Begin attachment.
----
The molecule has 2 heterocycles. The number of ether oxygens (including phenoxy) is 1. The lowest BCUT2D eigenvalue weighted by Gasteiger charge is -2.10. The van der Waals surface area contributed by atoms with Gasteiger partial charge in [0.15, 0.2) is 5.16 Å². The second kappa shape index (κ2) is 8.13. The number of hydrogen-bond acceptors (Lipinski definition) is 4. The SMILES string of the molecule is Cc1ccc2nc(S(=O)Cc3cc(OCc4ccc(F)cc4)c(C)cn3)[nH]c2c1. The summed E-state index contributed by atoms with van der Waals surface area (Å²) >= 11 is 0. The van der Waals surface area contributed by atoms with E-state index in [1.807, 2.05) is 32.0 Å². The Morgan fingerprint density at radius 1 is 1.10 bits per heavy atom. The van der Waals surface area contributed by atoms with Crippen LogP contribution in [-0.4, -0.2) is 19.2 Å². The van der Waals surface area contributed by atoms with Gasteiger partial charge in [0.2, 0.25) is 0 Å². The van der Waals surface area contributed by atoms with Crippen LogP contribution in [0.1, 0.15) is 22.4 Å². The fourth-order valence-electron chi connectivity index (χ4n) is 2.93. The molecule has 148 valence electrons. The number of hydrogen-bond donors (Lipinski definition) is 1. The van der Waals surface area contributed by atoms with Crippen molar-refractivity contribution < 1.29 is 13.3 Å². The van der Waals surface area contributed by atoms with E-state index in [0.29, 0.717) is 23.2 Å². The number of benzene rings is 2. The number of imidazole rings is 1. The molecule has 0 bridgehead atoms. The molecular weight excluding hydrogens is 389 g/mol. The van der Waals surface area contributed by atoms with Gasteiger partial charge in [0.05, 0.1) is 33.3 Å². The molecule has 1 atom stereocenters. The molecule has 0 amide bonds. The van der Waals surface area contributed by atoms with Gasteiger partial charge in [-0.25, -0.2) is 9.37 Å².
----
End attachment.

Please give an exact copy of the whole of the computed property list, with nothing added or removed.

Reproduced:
The molecule has 2 heterocycles. The number of ether oxygens (including phenoxy) is 1. The lowest BCUT2D eigenvalue weighted by Gasteiger charge is -2.10. The van der Waals surface area contributed by atoms with Gasteiger partial charge in [0.15, 0.2) is 5.16 Å². The second kappa shape index (κ2) is 8.13. The number of hydrogen-bond acceptors (Lipinski definition) is 4. The SMILES string of the molecule is Cc1ccc2nc(S(=O)Cc3cc(OCc4ccc(F)cc4)c(C)cn3)[nH]c2c1. The summed E-state index contributed by atoms with van der Waals surface area (Å²) >= 11 is 0. The van der Waals surface area contributed by atoms with E-state index in [1.807, 2.05) is 32.0 Å². The Morgan fingerprint density at radius 1 is 1.10 bits per heavy atom. The van der Waals surface area contributed by atoms with Crippen LogP contribution in [-0.4, -0.2) is 19.2 Å². The van der Waals surface area contributed by atoms with Gasteiger partial charge in [0.2, 0.25) is 0 Å². The van der Waals surface area contributed by atoms with Crippen LogP contribution in [0.1, 0.15) is 22.4 Å². The fourth-order valence-electron chi connectivity index (χ4n) is 2.93. The molecule has 148 valence electrons. The number of hydrogen-bond donors (Lipinski definition) is 1. The van der Waals surface area contributed by atoms with Crippen molar-refractivity contribution < 1.29 is 13.3 Å². The van der Waals surface area contributed by atoms with E-state index in [0.29, 0.717) is 23.2 Å². The number of benzene rings is 2. The number of imidazole rings is 1. The molecule has 0 bridgehead atoms. The molecular weight excluding hydrogens is 389 g/mol. The van der Waals surface area contributed by atoms with Gasteiger partial charge in [0.05, 0.1) is 33.3 Å². The molecule has 1 atom stereocenters. The molecule has 0 amide bonds. The van der Waals surface area contributed by atoms with Gasteiger partial charge in [-0.25, -0.2) is 9.37 Å².